Dan Pritchard (from Renewable Taos), Diane Shifrin and Marjorie Luckey (both from Taos United) all spoke about this year’s “short” (30 days) legislative session, which is now in session. Dan noted that Virginia was the 38th state to pass the Equal Rights Amendment, which was first introduced in 1972! Hopefully it will become an Amendment to the Constitution, though lawsuits against that happening are already in motion. Dan prepared a sheet of legislation of particular importance around four issues: Education, Economy, Public Safety, Health, Environment.
Dan and Diane urged everyone to sign up with Santa Fe-based Retake Our Democracy. Their legislative summaries and other actions are excellent: https://retakeourdemocracy.org/
You can follow the session at: governor.state.nm.us/2020/01/15/gov-announces-call-for-2020-session
January 28 – next Tuesday – is a legislative session climate crisis day sponsored by Sierra Club. Write to Dan if you want more information: firstname.lastname@example.org
Diane added that legislation to create a state public bank will probably not raised this year, but plans are underway to do so next year, when we can get another bill. An Extreme Risk bill, which would allow law enforcement to remove guns from individuals at risk of committing violent acts, is on the book. Full Funding for Medicaid is unlikely. Tuition-free college will be a showdown. Other issues include Indigenous rights, legislator salaries (failed last year), full funding for the state Ethics Commission, and legalized recreational marijuana.
Marjorie (Marji) Luckey asked everyone to consider volunteering for one or two of the legislative efforts. Like Dan, she noted that we have a new Senator (Bobby Gonzalez) and Congressman (Dan Barrone) who “need to hear from us about what we care about!” She emphasized the impact that we in New Mexico can make in other states – a group of TU volunteers, under the name of Postcard Posse, sent 1,000 letters to voters in Virginia, which perhaps helped swing their legislature to blue. If you are on their list from 2018, you will remain on unless you request to be taken off.
Finally, Marji urged everyone to “open and read our easy-to-read emails.” And to go to the Taos United Facebook page to remain current on TU activities. She called for anyone with computer skills to donate one hour every couple weeks to keep up the TU web page updated.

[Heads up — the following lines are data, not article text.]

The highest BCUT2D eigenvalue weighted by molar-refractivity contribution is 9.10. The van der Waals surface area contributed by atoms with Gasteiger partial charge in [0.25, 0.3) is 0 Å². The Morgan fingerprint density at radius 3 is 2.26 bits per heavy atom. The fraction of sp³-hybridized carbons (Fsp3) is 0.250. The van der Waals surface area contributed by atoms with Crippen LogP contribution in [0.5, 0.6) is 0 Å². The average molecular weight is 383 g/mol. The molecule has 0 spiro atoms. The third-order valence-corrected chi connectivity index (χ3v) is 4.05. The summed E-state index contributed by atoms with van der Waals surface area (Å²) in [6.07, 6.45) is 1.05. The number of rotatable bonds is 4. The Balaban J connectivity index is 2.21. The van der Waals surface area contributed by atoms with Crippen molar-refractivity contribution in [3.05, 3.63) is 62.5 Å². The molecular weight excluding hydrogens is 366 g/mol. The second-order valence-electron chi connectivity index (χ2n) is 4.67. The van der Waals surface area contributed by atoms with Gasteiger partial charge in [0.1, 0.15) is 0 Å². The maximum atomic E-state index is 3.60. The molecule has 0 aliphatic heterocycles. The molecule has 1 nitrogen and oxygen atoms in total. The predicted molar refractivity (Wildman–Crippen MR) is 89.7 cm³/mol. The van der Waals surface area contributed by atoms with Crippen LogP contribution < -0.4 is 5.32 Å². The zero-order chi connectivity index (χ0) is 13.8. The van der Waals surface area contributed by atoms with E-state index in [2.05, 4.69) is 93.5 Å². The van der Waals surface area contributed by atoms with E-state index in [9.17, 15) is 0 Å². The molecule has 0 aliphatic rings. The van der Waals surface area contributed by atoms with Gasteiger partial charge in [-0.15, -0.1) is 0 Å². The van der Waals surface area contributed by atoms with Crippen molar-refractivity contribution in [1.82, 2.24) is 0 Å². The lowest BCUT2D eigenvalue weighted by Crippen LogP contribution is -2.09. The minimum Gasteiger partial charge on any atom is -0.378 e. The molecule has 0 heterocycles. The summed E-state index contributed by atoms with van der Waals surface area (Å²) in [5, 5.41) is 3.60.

Write to Diane at email@example.com to join the ever-growing TU mailing list!
Mark White from Quest, spoke about Taos Lightning (TL), which despite its name, is distilled in Indiana and bottled in Rio Arriba County. He is hoping to convince Taos Lightning to donate some of its revenues to alcoholism treatment. Also, in the Spring, Questa Business Park is breaking ground as a new industrial facility. He would to get TL to collaborate growers, brewers and distillers in Taos County to join together to convert the local harvest into products that will let people know about true “Taosenticity” and help make Taos even more famous while helping local residents make a better living. He urged everyone to keep their eyes open for news about the groundbreaking.
Jules and Georgia Epstein, representing the Taos Arts Council, presented Taos Vision 2020. This initiative is from both Taos Arts Council and Taos Arts Consortium. Each year, a theme is selected. This year of 2020 is the 50th anniversary of the return of Blue Lake to the Taos Pueblo and of Earth Day. They want Taos Vision 2020 to be more than an arts event and to have unified voice in speaking out against climate crisis. The theme is “Return to the Land, Water, Sky.” This will be a year-long effort, with every organization, business and individual involved in some way. They will gather signatures for the “unified vision”, with a website for individuals too. Signatures will be published regularly in Taos News, culminating in December with two full pages of signatures. This will be distributed to every U.S. Senator, every Governor and the newly elected President. See http://taosartscouncil.org/news-events/2020-banner-information for more information and stay tuned for additional details!